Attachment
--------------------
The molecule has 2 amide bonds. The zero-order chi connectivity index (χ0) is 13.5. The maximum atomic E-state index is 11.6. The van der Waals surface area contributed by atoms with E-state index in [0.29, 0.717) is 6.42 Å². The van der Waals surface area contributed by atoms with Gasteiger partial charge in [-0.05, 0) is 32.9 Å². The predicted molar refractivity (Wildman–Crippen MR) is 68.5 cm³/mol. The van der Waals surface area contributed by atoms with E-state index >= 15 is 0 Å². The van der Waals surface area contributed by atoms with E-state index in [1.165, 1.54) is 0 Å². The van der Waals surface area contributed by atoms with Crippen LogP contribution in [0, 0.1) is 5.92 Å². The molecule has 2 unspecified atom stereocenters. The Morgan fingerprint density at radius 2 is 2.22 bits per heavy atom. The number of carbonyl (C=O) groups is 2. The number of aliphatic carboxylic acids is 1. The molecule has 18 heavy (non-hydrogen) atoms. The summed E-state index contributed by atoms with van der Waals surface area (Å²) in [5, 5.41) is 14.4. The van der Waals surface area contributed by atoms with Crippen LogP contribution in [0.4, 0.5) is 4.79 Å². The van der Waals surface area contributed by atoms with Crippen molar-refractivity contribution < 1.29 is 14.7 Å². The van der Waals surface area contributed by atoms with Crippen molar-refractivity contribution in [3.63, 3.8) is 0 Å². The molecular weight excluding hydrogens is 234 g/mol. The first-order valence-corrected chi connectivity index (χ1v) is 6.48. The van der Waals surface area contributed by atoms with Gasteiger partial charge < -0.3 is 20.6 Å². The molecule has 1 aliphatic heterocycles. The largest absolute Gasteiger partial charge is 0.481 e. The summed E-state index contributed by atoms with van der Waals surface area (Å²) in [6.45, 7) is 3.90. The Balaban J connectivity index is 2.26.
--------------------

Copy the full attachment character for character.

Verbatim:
The molecule has 2 amide bonds. The zero-order chi connectivity index (χ0) is 13.5. The maximum atomic E-state index is 11.6. The van der Waals surface area contributed by atoms with E-state index in [0.29, 0.717) is 6.42 Å². The van der Waals surface area contributed by atoms with Gasteiger partial charge in [-0.05, 0) is 32.9 Å². The predicted molar refractivity (Wildman–Crippen MR) is 68.5 cm³/mol. The van der Waals surface area contributed by atoms with E-state index >= 15 is 0 Å². The van der Waals surface area contributed by atoms with E-state index in [1.165, 1.54) is 0 Å². The van der Waals surface area contributed by atoms with Crippen LogP contribution in [0, 0.1) is 5.92 Å². The molecule has 2 unspecified atom stereocenters. The Morgan fingerprint density at radius 2 is 2.22 bits per heavy atom. The number of carbonyl (C=O) groups is 2. The number of aliphatic carboxylic acids is 1. The molecule has 18 heavy (non-hydrogen) atoms. The summed E-state index contributed by atoms with van der Waals surface area (Å²) in [5, 5.41) is 14.4. The van der Waals surface area contributed by atoms with Crippen LogP contribution in [0.4, 0.5) is 4.79 Å². The van der Waals surface area contributed by atoms with Crippen molar-refractivity contribution < 1.29 is 14.7 Å². The van der Waals surface area contributed by atoms with Crippen molar-refractivity contribution in [3.63, 3.8) is 0 Å². The molecular weight excluding hydrogens is 234 g/mol. The first-order valence-corrected chi connectivity index (χ1v) is 6.48. The van der Waals surface area contributed by atoms with Gasteiger partial charge < -0.3 is 20.6 Å². The molecule has 1 aliphatic heterocycles. The largest absolute Gasteiger partial charge is 0.481 e. The summed E-state index contributed by atoms with van der Waals surface area (Å²) in [6.45, 7) is 3.90. The Balaban J connectivity index is 2.26.